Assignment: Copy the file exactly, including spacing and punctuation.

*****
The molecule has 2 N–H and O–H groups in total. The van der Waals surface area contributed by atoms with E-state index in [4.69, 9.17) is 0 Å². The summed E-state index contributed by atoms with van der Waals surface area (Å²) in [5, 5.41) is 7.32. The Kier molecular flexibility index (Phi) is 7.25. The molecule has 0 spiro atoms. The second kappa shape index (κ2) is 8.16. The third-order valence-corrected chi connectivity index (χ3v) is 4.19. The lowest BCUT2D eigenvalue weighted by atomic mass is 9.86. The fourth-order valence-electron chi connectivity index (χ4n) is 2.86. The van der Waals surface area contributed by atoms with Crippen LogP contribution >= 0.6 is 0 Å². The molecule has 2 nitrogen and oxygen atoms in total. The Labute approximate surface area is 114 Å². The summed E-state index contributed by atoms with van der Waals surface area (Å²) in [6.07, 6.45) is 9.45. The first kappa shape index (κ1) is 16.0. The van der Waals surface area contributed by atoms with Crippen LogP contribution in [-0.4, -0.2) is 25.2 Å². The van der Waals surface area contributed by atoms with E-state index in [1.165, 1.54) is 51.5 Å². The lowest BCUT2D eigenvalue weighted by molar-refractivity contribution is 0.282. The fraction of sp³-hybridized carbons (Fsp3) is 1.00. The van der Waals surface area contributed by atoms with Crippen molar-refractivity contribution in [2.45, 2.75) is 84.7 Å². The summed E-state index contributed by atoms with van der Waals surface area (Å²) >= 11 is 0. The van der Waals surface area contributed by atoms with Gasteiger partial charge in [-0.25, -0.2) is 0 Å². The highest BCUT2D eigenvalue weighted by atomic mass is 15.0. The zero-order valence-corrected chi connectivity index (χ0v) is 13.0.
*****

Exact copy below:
The molecule has 2 N–H and O–H groups in total. The van der Waals surface area contributed by atoms with E-state index in [4.69, 9.17) is 0 Å². The summed E-state index contributed by atoms with van der Waals surface area (Å²) in [5, 5.41) is 7.32. The Kier molecular flexibility index (Phi) is 7.25. The molecule has 0 spiro atoms. The second kappa shape index (κ2) is 8.16. The third-order valence-corrected chi connectivity index (χ3v) is 4.19. The lowest BCUT2D eigenvalue weighted by atomic mass is 9.86. The fourth-order valence-electron chi connectivity index (χ4n) is 2.86. The van der Waals surface area contributed by atoms with Crippen LogP contribution >= 0.6 is 0 Å². The molecule has 2 nitrogen and oxygen atoms in total. The Labute approximate surface area is 114 Å². The summed E-state index contributed by atoms with van der Waals surface area (Å²) in [6.07, 6.45) is 9.45. The first kappa shape index (κ1) is 16.0. The van der Waals surface area contributed by atoms with Crippen LogP contribution in [-0.4, -0.2) is 25.2 Å². The van der Waals surface area contributed by atoms with E-state index in [1.165, 1.54) is 51.5 Å². The lowest BCUT2D eigenvalue weighted by molar-refractivity contribution is 0.282. The fraction of sp³-hybridized carbons (Fsp3) is 1.00. The van der Waals surface area contributed by atoms with Crippen molar-refractivity contribution in [2.45, 2.75) is 84.7 Å². The summed E-state index contributed by atoms with van der Waals surface area (Å²) >= 11 is 0. The van der Waals surface area contributed by atoms with Gasteiger partial charge in [-0.25, -0.2) is 0 Å². The highest BCUT2D eigenvalue weighted by atomic mass is 15.0. The zero-order valence-corrected chi connectivity index (χ0v) is 13.0.